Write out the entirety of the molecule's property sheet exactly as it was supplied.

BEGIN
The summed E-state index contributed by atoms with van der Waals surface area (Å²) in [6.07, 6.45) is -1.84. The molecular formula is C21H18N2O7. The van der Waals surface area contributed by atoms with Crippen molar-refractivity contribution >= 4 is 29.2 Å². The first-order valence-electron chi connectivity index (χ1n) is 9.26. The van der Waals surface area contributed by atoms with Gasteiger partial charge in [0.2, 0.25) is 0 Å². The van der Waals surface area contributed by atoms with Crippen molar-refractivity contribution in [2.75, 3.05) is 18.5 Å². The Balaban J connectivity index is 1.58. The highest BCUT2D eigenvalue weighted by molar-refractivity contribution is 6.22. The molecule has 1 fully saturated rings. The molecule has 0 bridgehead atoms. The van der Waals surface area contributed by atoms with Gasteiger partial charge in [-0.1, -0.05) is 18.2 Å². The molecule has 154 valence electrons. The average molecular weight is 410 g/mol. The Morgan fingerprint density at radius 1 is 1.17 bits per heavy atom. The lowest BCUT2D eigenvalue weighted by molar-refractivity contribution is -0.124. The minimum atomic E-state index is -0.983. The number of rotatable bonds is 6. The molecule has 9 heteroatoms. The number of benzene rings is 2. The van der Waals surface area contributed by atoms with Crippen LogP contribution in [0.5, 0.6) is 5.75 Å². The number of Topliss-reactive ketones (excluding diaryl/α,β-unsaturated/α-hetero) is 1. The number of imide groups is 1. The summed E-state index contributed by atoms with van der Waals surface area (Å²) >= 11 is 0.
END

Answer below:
The summed E-state index contributed by atoms with van der Waals surface area (Å²) in [6.07, 6.45) is -1.84. The molecular formula is C21H18N2O7. The van der Waals surface area contributed by atoms with Crippen molar-refractivity contribution >= 4 is 29.2 Å². The first-order valence-electron chi connectivity index (χ1n) is 9.26. The van der Waals surface area contributed by atoms with Gasteiger partial charge in [0.2, 0.25) is 0 Å². The van der Waals surface area contributed by atoms with Crippen molar-refractivity contribution in [2.75, 3.05) is 18.5 Å². The Balaban J connectivity index is 1.58. The highest BCUT2D eigenvalue weighted by molar-refractivity contribution is 6.22. The molecule has 1 fully saturated rings. The molecule has 0 bridgehead atoms. The van der Waals surface area contributed by atoms with Gasteiger partial charge in [-0.1, -0.05) is 18.2 Å². The molecule has 154 valence electrons. The average molecular weight is 410 g/mol. The Morgan fingerprint density at radius 1 is 1.17 bits per heavy atom. The lowest BCUT2D eigenvalue weighted by molar-refractivity contribution is -0.124. The minimum atomic E-state index is -0.983. The number of rotatable bonds is 6. The molecule has 9 heteroatoms. The number of benzene rings is 2. The van der Waals surface area contributed by atoms with Crippen LogP contribution in [0.5, 0.6) is 5.75 Å². The number of Topliss-reactive ketones (excluding diaryl/α,β-unsaturated/α-hetero) is 1. The number of imide groups is 1. The summed E-state index contributed by atoms with van der Waals surface area (Å²) >= 11 is 0.